Myoglobin is formed when muscle tissue breaks down. It often causes the tubules in the kidneys to become blocked, with the iron contained in heme damaging the tubule cells. As a result, tubular tissue can die, which often causes acute kidney failure. Compartment syndrome can also occur, which is also a serious emergency.

The outflow disorders of venous blood due to swelling in the muscle area prevent the inflow of arterial blood, which leads to an undersupply of the muscles and the resulting further necrosis of muscle tissue. At the same time, hyperuricemia, which is characterized by an increase in the level of uric acid in the blood, often occurs. This can lead to the development of gout symptoms.

In addition, electrolyte disorders such as hyperkalemia, hyperphosphatemia and hypocalcaemia are not uncommon. These lead to cardiac arrhythmia, cardiac insufficiency, seizures, tetany, circulatory collapse and psychological impairments such as depression or anxiety disorders. Another complication is the dangerous drop in the platelet count, which at the same time leads to thrombosis and a strong tendency to bleed.

When should you go to the doctor?

Rhabdomyolysis should always be treated by a doctor. As a rule, this disease does not heal itself and in most cases there is also a significant deterioration in the general condition of the patient. The earlier the disease is recognized and treated, the higher the chance of success.

A doctor should be consulted for rhabdomyolysis if the affected person suffers from vomiting and nausea. Fever or severe pain in the muscles can also indicate the disease and should be examined by a doctor. In severe cases, paralysis of the muscles can also occur, so that the person concerned suffers from restrictions in movement and can no longer move around without problems. If the rhabdomyolysis is not treated, in the worst case it can also lead to kidney failure, which can be fatal. Rhabdomyolysis can be diagnosed by a general practitioner . However, it must be treated by different specialists.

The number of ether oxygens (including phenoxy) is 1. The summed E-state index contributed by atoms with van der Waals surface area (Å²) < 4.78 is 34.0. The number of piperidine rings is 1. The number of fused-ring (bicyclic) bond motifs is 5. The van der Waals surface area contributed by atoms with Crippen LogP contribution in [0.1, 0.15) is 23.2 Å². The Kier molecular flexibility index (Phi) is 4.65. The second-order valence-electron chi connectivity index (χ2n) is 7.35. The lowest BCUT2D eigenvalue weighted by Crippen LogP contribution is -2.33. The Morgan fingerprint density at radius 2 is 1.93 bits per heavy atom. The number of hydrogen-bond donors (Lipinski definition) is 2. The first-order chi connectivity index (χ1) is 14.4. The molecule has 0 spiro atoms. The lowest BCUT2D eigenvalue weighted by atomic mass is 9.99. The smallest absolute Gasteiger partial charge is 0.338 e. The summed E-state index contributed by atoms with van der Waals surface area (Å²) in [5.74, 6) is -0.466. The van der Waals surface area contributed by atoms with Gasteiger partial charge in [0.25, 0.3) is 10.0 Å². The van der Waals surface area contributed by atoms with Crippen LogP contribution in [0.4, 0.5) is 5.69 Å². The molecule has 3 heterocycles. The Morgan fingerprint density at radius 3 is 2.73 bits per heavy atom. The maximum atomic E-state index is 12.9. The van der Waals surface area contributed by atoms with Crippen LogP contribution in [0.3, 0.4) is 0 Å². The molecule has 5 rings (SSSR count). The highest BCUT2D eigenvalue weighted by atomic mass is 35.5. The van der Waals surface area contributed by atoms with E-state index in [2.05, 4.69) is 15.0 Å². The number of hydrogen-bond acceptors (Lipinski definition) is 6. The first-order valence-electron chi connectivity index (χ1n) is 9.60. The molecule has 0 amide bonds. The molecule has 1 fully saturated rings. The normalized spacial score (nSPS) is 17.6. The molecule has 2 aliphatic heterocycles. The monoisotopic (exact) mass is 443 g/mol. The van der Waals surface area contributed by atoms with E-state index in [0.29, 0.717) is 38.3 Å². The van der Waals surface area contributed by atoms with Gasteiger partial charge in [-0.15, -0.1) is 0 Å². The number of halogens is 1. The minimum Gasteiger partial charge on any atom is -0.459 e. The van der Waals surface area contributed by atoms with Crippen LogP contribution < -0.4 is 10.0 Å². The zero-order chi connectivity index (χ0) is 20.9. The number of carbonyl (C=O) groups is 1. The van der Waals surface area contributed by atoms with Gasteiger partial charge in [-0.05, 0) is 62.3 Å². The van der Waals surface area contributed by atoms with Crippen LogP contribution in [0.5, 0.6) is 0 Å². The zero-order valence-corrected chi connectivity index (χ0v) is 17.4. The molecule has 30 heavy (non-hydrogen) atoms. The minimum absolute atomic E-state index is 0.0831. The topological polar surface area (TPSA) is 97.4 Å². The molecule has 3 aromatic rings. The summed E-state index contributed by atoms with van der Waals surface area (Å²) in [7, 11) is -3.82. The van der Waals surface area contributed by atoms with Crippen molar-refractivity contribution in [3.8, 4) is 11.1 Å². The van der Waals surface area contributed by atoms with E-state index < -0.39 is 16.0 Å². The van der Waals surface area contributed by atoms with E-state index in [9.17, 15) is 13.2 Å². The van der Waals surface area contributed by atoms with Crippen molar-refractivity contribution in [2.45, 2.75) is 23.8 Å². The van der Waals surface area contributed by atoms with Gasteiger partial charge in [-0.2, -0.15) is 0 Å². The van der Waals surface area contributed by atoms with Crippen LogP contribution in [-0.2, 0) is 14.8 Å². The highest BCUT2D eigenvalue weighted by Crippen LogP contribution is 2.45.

Treatment & Therapy

Rhabdomyolysis usually develops over a long period of time and can sometimes be reversed if the trigger is stopped in good time. Although the breakdown of the muscles cannot be stopped from a therapeutic point of view, it will recede on its own after a while. Mild rhabdomyolysis that is caught early can be treated with a heavy intake of fluids and, if necessary, additional electrolytes.

Only possible damage to the kidneys and a lack of volume, since the damaged muscle binds fluid, must be counteracted in good time. With forced diuresis, damage to the kidneys can be avoided. In this case, several liters of liquid (physiological saline solution) are given to the affected person through infusions in order to accelerate the excretion of the myoglobin and to dilute the myoglobin that has accumulated in the urine.

If this is not enough, the pH value is also lowered by certain substances so that the myoglobin dissolves. In extreme cases, dialysis can remove the myoglobin from the blood. The kidneys are cleaned so that they can function independently again. The affected muscles must no longer be strained until all abnormalities have subsided. The most important goal of treatment is always to avoid acute kidney injury. If left untreated, rhabdomyolysis ends in fatal kidney failure in most cases. This results from the flooding of the decomposition products.

Prevention